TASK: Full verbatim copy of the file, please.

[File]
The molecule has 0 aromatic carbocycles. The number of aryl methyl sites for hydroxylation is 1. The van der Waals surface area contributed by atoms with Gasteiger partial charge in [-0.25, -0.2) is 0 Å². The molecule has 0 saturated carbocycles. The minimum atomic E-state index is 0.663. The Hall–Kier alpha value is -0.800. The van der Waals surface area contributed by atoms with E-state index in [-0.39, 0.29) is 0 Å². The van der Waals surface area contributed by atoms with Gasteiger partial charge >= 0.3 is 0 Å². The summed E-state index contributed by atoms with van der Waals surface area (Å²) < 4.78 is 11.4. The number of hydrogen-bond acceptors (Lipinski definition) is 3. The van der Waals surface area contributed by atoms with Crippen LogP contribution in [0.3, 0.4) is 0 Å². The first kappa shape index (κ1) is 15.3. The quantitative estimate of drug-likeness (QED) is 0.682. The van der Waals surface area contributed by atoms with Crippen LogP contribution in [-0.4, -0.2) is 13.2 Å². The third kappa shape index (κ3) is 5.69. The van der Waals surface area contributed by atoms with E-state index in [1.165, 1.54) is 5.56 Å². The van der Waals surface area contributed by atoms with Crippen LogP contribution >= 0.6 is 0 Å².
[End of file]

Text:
The molecule has 0 aromatic carbocycles. The number of aryl methyl sites for hydroxylation is 1. The van der Waals surface area contributed by atoms with Gasteiger partial charge in [-0.25, -0.2) is 0 Å². The molecule has 0 saturated carbocycles. The minimum atomic E-state index is 0.663. The Hall–Kier alpha value is -0.800. The van der Waals surface area contributed by atoms with E-state index in [-0.39, 0.29) is 0 Å². The van der Waals surface area contributed by atoms with Gasteiger partial charge >= 0.3 is 0 Å². The summed E-state index contributed by atoms with van der Waals surface area (Å²) < 4.78 is 11.4. The number of hydrogen-bond acceptors (Lipinski definition) is 3. The van der Waals surface area contributed by atoms with Crippen LogP contribution in [0.3, 0.4) is 0 Å². The first kappa shape index (κ1) is 15.3. The quantitative estimate of drug-likeness (QED) is 0.682. The van der Waals surface area contributed by atoms with Crippen LogP contribution in [-0.4, -0.2) is 13.2 Å². The third kappa shape index (κ3) is 5.69. The van der Waals surface area contributed by atoms with E-state index in [1.165, 1.54) is 5.56 Å². The van der Waals surface area contributed by atoms with Crippen LogP contribution >= 0.6 is 0 Å².